No security system is perfect, but I feel safer with the system I have now than the one I had before.
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Old 11-30-2012, 12:15 PM   #23
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Since your gmail was hacked, have you considered turning on 2 factor authentication for the account? Should be a lot safer.



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I originally switched to KeePass because my gmail account was hacked. At that time, I was using the same password everywhere, password rules permitting. Most likely what happened was one of my forum accounts was hacked, giving the hacker access to my password and registered email address. I'm not sure how secure forum software is, or how user information is stored in its database, but I think it's far more likely my information was stolen from there rather than a bank, for example.

You are correct that with a password manager all that stands between a hacker and all of my secure information is a single password. Yet I actually feel more secure with the password manager becuase the only place I ever enter my master password is at my home computer or on my smart phone. If I were to put the KeePass database inside a TrueCrypt volume (not sure if TrueCrypt supports android yet), that would add yet another layer of protection.

No security system is perfect, but I feel safer with the system I have now than the one I had before.
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Old 11-30-2012, 12:35 PM   #24
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It seems like it would be much easier to crack a 10 character password than it would be to bypass the password and try and break the AES + twofish encryption to access the data.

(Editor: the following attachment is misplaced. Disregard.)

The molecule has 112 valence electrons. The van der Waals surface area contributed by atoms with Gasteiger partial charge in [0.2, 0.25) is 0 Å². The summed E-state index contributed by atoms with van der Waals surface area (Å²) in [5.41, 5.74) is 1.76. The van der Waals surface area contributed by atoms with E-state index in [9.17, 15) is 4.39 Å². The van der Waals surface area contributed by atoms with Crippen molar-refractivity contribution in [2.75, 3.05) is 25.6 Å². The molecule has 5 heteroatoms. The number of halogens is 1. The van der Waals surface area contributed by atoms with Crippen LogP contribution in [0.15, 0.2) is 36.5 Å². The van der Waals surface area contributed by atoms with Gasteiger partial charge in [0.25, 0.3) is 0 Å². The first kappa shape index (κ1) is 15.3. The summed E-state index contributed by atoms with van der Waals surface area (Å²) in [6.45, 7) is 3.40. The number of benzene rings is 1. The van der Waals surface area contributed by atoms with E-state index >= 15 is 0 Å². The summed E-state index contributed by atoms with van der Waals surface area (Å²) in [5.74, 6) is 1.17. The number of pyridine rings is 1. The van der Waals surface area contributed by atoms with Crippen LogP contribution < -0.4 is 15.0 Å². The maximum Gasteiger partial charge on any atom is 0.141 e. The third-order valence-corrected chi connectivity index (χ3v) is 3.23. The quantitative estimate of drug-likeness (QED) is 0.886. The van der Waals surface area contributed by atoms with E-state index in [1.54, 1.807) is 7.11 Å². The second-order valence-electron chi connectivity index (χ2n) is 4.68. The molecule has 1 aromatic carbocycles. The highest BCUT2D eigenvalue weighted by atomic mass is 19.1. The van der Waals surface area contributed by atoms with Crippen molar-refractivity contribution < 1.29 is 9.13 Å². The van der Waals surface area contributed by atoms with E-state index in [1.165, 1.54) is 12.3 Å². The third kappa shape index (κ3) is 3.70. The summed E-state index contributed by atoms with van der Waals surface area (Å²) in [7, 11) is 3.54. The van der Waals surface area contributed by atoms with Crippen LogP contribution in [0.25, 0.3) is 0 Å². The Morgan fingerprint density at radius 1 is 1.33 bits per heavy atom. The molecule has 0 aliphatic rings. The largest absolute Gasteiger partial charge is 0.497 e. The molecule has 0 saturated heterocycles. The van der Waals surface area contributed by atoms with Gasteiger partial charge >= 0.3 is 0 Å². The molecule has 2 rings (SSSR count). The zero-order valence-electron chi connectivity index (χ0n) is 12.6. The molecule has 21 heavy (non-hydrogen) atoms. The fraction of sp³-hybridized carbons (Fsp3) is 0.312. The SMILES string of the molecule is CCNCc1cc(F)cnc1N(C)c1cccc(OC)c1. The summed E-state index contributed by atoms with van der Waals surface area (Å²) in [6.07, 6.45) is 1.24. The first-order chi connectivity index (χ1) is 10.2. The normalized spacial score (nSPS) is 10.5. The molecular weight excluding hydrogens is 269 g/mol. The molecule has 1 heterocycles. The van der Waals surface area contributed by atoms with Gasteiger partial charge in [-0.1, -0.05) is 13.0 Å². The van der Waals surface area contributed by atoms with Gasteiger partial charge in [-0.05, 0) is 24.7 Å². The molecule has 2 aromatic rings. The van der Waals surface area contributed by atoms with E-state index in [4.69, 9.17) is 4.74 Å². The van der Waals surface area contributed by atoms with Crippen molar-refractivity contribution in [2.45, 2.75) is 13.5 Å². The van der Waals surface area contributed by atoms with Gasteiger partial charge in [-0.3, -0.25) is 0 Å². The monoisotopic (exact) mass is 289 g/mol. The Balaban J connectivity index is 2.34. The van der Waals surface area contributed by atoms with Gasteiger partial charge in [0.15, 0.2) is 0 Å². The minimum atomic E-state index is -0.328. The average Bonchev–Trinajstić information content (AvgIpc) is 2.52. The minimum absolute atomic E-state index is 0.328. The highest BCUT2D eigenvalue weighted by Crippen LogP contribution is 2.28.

When you start making complex passwords that are, say, 24 characters long, mixed case, using alphanumeric and special characters, it's going to take any brute forcing tools ages to break (until parallel/quantum computing is a reality...and affordable).

Take a phrase: "Clifford the big red dog is huge!" and turn it in to cliff0rDth#biGr#dd0GiShug#!.

That's 27 mixed alphanumeric and special characters, and still easy to remember. All I did was capitalize the last letter of each word and substitute o=0, e=# -- but I'd say that's a pretty secure password. According to the tool here, at 17 billions tries per hour per machine, it would take ~1.81 Quintillion years to crack with 100,000 machines processing.

As mentioned, enabling two-factor authentication for your google account will improve its security. Most bank websites I've used require this.